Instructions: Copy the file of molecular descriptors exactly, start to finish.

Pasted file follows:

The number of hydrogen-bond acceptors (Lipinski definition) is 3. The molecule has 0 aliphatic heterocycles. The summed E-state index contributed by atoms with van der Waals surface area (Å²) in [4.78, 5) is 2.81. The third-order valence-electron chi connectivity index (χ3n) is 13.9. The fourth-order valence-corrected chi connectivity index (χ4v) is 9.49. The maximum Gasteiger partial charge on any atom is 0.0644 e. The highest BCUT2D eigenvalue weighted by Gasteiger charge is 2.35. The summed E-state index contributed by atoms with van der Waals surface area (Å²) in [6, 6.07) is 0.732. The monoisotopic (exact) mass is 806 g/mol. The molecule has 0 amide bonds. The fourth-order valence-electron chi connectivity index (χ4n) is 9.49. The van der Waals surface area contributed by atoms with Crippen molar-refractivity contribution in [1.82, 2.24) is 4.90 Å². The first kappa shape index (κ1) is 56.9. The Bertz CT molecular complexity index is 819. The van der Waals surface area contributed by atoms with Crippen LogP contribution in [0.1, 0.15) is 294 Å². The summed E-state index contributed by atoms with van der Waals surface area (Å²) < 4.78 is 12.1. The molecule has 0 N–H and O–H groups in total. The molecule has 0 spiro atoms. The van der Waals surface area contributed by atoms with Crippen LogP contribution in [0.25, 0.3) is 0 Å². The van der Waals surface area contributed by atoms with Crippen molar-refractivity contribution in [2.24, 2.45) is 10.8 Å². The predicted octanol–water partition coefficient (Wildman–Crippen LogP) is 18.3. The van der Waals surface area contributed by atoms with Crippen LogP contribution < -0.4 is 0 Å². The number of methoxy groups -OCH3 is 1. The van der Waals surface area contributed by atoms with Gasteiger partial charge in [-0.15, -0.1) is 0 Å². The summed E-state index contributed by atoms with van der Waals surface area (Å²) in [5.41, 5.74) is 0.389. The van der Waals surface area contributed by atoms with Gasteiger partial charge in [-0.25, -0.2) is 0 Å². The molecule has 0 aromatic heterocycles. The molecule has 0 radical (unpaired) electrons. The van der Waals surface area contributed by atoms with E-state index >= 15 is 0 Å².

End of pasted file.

The number of hydrogen-bond acceptors (Lipinski definition) is 3. The molecule has 0 aliphatic heterocycles. The summed E-state index contributed by atoms with van der Waals surface area (Å²) in [4.78, 5) is 2.81. The third-order valence-electron chi connectivity index (χ3n) is 13.9. The fourth-order valence-corrected chi connectivity index (χ4v) is 9.49. The maximum Gasteiger partial charge on any atom is 0.0644 e. The highest BCUT2D eigenvalue weighted by Gasteiger charge is 2.35. The summed E-state index contributed by atoms with van der Waals surface area (Å²) in [6, 6.07) is 0.732. The monoisotopic (exact) mass is 806 g/mol. The molecule has 0 amide bonds. The fourth-order valence-electron chi connectivity index (χ4n) is 9.49. The van der Waals surface area contributed by atoms with Crippen molar-refractivity contribution in [1.82, 2.24) is 4.90 Å². The first kappa shape index (κ1) is 56.9. The Bertz CT molecular complexity index is 819. The van der Waals surface area contributed by atoms with Crippen LogP contribution in [0.1, 0.15) is 294 Å². The summed E-state index contributed by atoms with van der Waals surface area (Å²) < 4.78 is 12.1. The molecule has 0 N–H and O–H groups in total. The molecule has 0 spiro atoms. The van der Waals surface area contributed by atoms with Crippen LogP contribution in [0.25, 0.3) is 0 Å². The van der Waals surface area contributed by atoms with Crippen molar-refractivity contribution in [2.24, 2.45) is 10.8 Å². The predicted octanol–water partition coefficient (Wildman–Crippen LogP) is 18.3. The van der Waals surface area contributed by atoms with Crippen LogP contribution < -0.4 is 0 Å². The number of methoxy groups -OCH3 is 1. The van der Waals surface area contributed by atoms with Gasteiger partial charge in [-0.15, -0.1) is 0 Å². The summed E-state index contributed by atoms with van der Waals surface area (Å²) in [5.41, 5.74) is 0.389. The van der Waals surface area contributed by atoms with Gasteiger partial charge in [-0.25, -0.2) is 0 Å². The molecule has 0 aromatic heterocycles. The molecule has 0 radical (unpaired) electrons. The van der Waals surface area contributed by atoms with E-state index >= 15 is 0 Å².